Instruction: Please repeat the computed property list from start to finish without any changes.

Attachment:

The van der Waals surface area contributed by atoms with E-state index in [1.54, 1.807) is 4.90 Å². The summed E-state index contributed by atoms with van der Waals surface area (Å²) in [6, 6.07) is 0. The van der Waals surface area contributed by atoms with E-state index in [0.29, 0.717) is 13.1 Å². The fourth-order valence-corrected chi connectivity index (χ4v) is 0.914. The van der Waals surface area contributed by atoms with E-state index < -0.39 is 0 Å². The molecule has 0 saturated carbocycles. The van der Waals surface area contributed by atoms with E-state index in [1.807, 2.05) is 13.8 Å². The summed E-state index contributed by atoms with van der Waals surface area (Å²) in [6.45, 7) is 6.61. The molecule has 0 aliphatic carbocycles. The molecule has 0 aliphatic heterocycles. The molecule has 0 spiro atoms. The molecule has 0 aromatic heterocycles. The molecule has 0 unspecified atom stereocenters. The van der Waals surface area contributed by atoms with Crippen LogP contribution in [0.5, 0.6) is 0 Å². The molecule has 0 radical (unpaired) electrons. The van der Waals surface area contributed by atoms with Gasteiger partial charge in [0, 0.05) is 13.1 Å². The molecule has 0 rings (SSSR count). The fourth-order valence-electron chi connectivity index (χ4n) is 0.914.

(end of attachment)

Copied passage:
The van der Waals surface area contributed by atoms with E-state index in [1.54, 1.807) is 4.90 Å². The summed E-state index contributed by atoms with van der Waals surface area (Å²) in [6, 6.07) is 0. The van der Waals surface area contributed by atoms with E-state index in [0.29, 0.717) is 13.1 Å². The fourth-order valence-corrected chi connectivity index (χ4v) is 0.914. The van der Waals surface area contributed by atoms with E-state index < -0.39 is 0 Å². The molecule has 0 saturated carbocycles. The van der Waals surface area contributed by atoms with E-state index in [1.807, 2.05) is 13.8 Å². The summed E-state index contributed by atoms with van der Waals surface area (Å²) in [6.45, 7) is 6.61. The molecule has 0 aliphatic carbocycles. The molecule has 0 aliphatic heterocycles. The molecule has 0 spiro atoms. The molecule has 0 aromatic heterocycles. The molecule has 0 unspecified atom stereocenters. The van der Waals surface area contributed by atoms with Crippen LogP contribution in [0.5, 0.6) is 0 Å². The molecule has 0 radical (unpaired) electrons. The van der Waals surface area contributed by atoms with Gasteiger partial charge in [0, 0.05) is 13.1 Å². The molecule has 0 rings (SSSR count). The fourth-order valence-electron chi connectivity index (χ4n) is 0.914.